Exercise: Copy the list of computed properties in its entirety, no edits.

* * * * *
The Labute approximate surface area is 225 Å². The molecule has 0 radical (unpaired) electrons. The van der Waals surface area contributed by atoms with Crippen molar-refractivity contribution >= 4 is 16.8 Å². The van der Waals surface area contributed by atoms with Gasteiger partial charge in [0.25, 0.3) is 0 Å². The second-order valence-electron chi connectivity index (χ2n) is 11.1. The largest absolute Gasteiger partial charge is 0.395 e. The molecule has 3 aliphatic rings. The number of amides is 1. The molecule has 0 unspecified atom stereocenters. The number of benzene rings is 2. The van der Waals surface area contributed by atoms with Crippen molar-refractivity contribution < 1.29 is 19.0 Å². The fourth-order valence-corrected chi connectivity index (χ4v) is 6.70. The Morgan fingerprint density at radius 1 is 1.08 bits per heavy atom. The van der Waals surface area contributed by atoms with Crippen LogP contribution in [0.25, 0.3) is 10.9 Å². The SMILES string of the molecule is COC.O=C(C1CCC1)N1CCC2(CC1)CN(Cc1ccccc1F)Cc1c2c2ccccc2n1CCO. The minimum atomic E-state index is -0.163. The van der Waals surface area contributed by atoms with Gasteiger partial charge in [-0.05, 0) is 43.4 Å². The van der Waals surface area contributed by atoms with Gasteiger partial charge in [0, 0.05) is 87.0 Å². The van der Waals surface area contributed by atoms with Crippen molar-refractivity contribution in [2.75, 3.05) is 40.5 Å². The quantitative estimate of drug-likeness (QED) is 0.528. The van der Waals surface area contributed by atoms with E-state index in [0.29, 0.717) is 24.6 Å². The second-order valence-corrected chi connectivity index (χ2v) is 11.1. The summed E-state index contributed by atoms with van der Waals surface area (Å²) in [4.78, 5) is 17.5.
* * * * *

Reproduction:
The Labute approximate surface area is 225 Å². The molecule has 0 radical (unpaired) electrons. The van der Waals surface area contributed by atoms with Crippen molar-refractivity contribution >= 4 is 16.8 Å². The van der Waals surface area contributed by atoms with Gasteiger partial charge in [0.25, 0.3) is 0 Å². The second-order valence-electron chi connectivity index (χ2n) is 11.1. The largest absolute Gasteiger partial charge is 0.395 e. The molecule has 3 aliphatic rings. The number of amides is 1. The molecule has 0 unspecified atom stereocenters. The number of benzene rings is 2. The van der Waals surface area contributed by atoms with Crippen molar-refractivity contribution < 1.29 is 19.0 Å². The fourth-order valence-corrected chi connectivity index (χ4v) is 6.70. The Morgan fingerprint density at radius 1 is 1.08 bits per heavy atom. The van der Waals surface area contributed by atoms with Crippen LogP contribution in [0.25, 0.3) is 10.9 Å². The SMILES string of the molecule is COC.O=C(C1CCC1)N1CCC2(CC1)CN(Cc1ccccc1F)Cc1c2c2ccccc2n1CCO. The minimum atomic E-state index is -0.163. The van der Waals surface area contributed by atoms with Gasteiger partial charge in [-0.05, 0) is 43.4 Å². The van der Waals surface area contributed by atoms with Gasteiger partial charge in [0, 0.05) is 87.0 Å². The van der Waals surface area contributed by atoms with Crippen molar-refractivity contribution in [2.75, 3.05) is 40.5 Å². The quantitative estimate of drug-likeness (QED) is 0.528. The van der Waals surface area contributed by atoms with E-state index in [0.29, 0.717) is 24.6 Å². The second-order valence-corrected chi connectivity index (χ2v) is 11.1. The summed E-state index contributed by atoms with van der Waals surface area (Å²) in [4.78, 5) is 17.5.